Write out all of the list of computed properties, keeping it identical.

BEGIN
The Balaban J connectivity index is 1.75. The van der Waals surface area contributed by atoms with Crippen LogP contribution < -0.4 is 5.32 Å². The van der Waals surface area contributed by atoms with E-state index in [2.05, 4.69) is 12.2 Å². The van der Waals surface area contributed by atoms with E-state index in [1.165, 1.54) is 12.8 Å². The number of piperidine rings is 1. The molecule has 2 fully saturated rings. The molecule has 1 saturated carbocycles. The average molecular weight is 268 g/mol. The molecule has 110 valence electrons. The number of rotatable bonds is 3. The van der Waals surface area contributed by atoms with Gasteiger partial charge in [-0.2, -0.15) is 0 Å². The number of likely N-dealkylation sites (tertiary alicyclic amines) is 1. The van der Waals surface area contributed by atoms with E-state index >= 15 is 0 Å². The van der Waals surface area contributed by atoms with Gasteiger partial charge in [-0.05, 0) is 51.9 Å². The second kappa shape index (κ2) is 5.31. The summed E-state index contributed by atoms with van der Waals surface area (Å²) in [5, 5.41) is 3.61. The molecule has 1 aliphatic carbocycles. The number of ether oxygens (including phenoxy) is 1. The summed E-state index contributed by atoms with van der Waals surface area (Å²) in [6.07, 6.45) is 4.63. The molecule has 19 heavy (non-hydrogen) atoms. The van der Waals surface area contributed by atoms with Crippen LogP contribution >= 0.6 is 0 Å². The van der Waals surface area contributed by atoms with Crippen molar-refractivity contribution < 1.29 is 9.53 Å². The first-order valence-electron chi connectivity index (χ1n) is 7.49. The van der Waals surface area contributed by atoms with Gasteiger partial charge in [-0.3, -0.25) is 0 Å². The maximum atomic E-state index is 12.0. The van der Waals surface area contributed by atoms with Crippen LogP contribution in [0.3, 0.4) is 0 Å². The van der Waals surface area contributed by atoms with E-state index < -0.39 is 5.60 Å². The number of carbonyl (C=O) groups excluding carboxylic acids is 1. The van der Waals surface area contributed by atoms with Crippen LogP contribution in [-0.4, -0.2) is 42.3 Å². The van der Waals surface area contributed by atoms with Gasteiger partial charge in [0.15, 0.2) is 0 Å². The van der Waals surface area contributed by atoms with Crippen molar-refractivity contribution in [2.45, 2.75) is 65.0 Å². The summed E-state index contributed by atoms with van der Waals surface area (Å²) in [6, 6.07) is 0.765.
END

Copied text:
The Balaban J connectivity index is 1.75. The van der Waals surface area contributed by atoms with Crippen LogP contribution < -0.4 is 5.32 Å². The van der Waals surface area contributed by atoms with E-state index in [2.05, 4.69) is 12.2 Å². The van der Waals surface area contributed by atoms with E-state index in [1.165, 1.54) is 12.8 Å². The number of piperidine rings is 1. The molecule has 2 fully saturated rings. The molecule has 1 saturated carbocycles. The average molecular weight is 268 g/mol. The molecule has 110 valence electrons. The number of rotatable bonds is 3. The van der Waals surface area contributed by atoms with Gasteiger partial charge in [-0.2, -0.15) is 0 Å². The number of likely N-dealkylation sites (tertiary alicyclic amines) is 1. The van der Waals surface area contributed by atoms with E-state index >= 15 is 0 Å². The van der Waals surface area contributed by atoms with Gasteiger partial charge in [-0.05, 0) is 51.9 Å². The second kappa shape index (κ2) is 5.31. The summed E-state index contributed by atoms with van der Waals surface area (Å²) in [5, 5.41) is 3.61. The molecule has 1 aliphatic carbocycles. The number of ether oxygens (including phenoxy) is 1. The summed E-state index contributed by atoms with van der Waals surface area (Å²) in [6.07, 6.45) is 4.63. The molecule has 19 heavy (non-hydrogen) atoms. The van der Waals surface area contributed by atoms with Crippen LogP contribution >= 0.6 is 0 Å². The van der Waals surface area contributed by atoms with Crippen molar-refractivity contribution < 1.29 is 9.53 Å². The first-order valence-electron chi connectivity index (χ1n) is 7.49. The van der Waals surface area contributed by atoms with Gasteiger partial charge in [-0.3, -0.25) is 0 Å². The maximum atomic E-state index is 12.0. The van der Waals surface area contributed by atoms with Crippen LogP contribution in [0.3, 0.4) is 0 Å². The van der Waals surface area contributed by atoms with E-state index < -0.39 is 5.60 Å². The number of carbonyl (C=O) groups excluding carboxylic acids is 1. The van der Waals surface area contributed by atoms with Crippen LogP contribution in [-0.4, -0.2) is 42.3 Å². The van der Waals surface area contributed by atoms with Gasteiger partial charge in [0.15, 0.2) is 0 Å². The van der Waals surface area contributed by atoms with Crippen molar-refractivity contribution in [2.45, 2.75) is 65.0 Å². The summed E-state index contributed by atoms with van der Waals surface area (Å²) in [6, 6.07) is 0.765.